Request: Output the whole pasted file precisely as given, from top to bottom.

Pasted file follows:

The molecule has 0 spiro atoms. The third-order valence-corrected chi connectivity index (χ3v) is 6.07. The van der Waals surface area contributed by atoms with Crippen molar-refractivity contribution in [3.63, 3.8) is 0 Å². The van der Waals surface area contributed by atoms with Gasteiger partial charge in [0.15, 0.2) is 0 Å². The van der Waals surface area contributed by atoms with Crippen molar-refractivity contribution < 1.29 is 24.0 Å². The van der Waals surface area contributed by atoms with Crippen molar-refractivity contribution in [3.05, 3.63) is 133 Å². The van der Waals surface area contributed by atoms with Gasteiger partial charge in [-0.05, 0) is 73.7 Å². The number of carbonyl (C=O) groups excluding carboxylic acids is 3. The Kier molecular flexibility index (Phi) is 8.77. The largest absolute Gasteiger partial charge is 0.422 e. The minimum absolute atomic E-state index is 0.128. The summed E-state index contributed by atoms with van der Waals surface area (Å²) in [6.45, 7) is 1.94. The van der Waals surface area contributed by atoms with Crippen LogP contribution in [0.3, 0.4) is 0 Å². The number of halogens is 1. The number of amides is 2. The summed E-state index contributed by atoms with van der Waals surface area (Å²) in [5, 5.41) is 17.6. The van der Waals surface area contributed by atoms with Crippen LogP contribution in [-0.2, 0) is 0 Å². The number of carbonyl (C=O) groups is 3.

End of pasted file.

The molecule has 0 spiro atoms. The third-order valence-corrected chi connectivity index (χ3v) is 6.07. The van der Waals surface area contributed by atoms with Crippen molar-refractivity contribution in [3.63, 3.8) is 0 Å². The van der Waals surface area contributed by atoms with Gasteiger partial charge in [0.15, 0.2) is 0 Å². The van der Waals surface area contributed by atoms with Crippen molar-refractivity contribution < 1.29 is 24.0 Å². The van der Waals surface area contributed by atoms with Crippen molar-refractivity contribution in [3.05, 3.63) is 133 Å². The van der Waals surface area contributed by atoms with Gasteiger partial charge in [-0.05, 0) is 73.7 Å². The number of carbonyl (C=O) groups excluding carboxylic acids is 3. The Kier molecular flexibility index (Phi) is 8.77. The largest absolute Gasteiger partial charge is 0.422 e. The minimum absolute atomic E-state index is 0.128. The summed E-state index contributed by atoms with van der Waals surface area (Å²) in [6.45, 7) is 1.94. The van der Waals surface area contributed by atoms with Crippen LogP contribution in [0.3, 0.4) is 0 Å². The number of halogens is 1. The number of amides is 2. The summed E-state index contributed by atoms with van der Waals surface area (Å²) in [5, 5.41) is 17.6. The van der Waals surface area contributed by atoms with Crippen LogP contribution in [-0.2, 0) is 0 Å². The number of carbonyl (C=O) groups is 3.